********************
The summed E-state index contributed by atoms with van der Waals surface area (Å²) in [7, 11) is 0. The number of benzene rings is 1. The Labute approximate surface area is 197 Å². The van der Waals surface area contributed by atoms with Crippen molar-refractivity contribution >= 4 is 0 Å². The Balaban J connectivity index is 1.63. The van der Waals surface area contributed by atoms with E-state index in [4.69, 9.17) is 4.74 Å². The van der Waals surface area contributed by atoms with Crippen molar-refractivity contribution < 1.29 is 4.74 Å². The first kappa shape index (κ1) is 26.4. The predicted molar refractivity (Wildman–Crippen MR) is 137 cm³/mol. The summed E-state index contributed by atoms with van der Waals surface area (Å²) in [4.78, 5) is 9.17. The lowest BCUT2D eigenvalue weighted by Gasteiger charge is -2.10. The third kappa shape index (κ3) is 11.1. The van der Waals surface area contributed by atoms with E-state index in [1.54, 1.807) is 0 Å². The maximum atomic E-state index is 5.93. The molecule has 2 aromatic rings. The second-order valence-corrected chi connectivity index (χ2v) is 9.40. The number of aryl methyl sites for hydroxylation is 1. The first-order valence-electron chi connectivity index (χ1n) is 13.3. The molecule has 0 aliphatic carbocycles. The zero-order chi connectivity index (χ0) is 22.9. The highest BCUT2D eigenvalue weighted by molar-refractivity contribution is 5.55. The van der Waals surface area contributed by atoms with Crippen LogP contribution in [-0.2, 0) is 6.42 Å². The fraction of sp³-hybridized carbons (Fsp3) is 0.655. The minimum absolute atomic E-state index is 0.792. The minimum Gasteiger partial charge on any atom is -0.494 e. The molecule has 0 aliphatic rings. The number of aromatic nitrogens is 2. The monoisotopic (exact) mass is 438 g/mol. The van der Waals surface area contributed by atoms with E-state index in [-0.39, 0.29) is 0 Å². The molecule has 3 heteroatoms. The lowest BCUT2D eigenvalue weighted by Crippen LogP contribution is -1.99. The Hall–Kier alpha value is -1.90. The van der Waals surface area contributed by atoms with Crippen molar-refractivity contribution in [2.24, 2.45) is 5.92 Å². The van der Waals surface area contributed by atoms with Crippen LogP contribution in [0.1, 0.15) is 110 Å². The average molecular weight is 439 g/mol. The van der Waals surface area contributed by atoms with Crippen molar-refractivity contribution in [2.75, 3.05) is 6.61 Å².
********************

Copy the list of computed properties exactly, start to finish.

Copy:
The summed E-state index contributed by atoms with van der Waals surface area (Å²) in [7, 11) is 0. The number of benzene rings is 1. The Labute approximate surface area is 197 Å². The van der Waals surface area contributed by atoms with Crippen molar-refractivity contribution >= 4 is 0 Å². The Balaban J connectivity index is 1.63. The van der Waals surface area contributed by atoms with E-state index in [4.69, 9.17) is 4.74 Å². The van der Waals surface area contributed by atoms with Crippen molar-refractivity contribution < 1.29 is 4.74 Å². The first kappa shape index (κ1) is 26.4. The predicted molar refractivity (Wildman–Crippen MR) is 137 cm³/mol. The summed E-state index contributed by atoms with van der Waals surface area (Å²) in [4.78, 5) is 9.17. The lowest BCUT2D eigenvalue weighted by Gasteiger charge is -2.10. The third kappa shape index (κ3) is 11.1. The van der Waals surface area contributed by atoms with E-state index in [1.54, 1.807) is 0 Å². The maximum atomic E-state index is 5.93. The molecule has 2 aromatic rings. The second-order valence-corrected chi connectivity index (χ2v) is 9.40. The number of aryl methyl sites for hydroxylation is 1. The first-order valence-electron chi connectivity index (χ1n) is 13.3. The molecule has 0 aliphatic carbocycles. The zero-order chi connectivity index (χ0) is 22.9. The highest BCUT2D eigenvalue weighted by molar-refractivity contribution is 5.55. The van der Waals surface area contributed by atoms with Crippen LogP contribution in [-0.2, 0) is 6.42 Å². The fraction of sp³-hybridized carbons (Fsp3) is 0.655. The minimum absolute atomic E-state index is 0.792. The minimum Gasteiger partial charge on any atom is -0.494 e. The molecule has 0 aliphatic rings. The number of aromatic nitrogens is 2. The monoisotopic (exact) mass is 438 g/mol. The van der Waals surface area contributed by atoms with E-state index in [-0.39, 0.29) is 0 Å². The molecule has 3 heteroatoms. The lowest BCUT2D eigenvalue weighted by Crippen LogP contribution is -1.99. The Hall–Kier alpha value is -1.90. The van der Waals surface area contributed by atoms with Crippen molar-refractivity contribution in [2.24, 2.45) is 5.92 Å². The van der Waals surface area contributed by atoms with Crippen LogP contribution in [0.1, 0.15) is 110 Å². The average molecular weight is 439 g/mol. The van der Waals surface area contributed by atoms with Crippen molar-refractivity contribution in [2.75, 3.05) is 6.61 Å².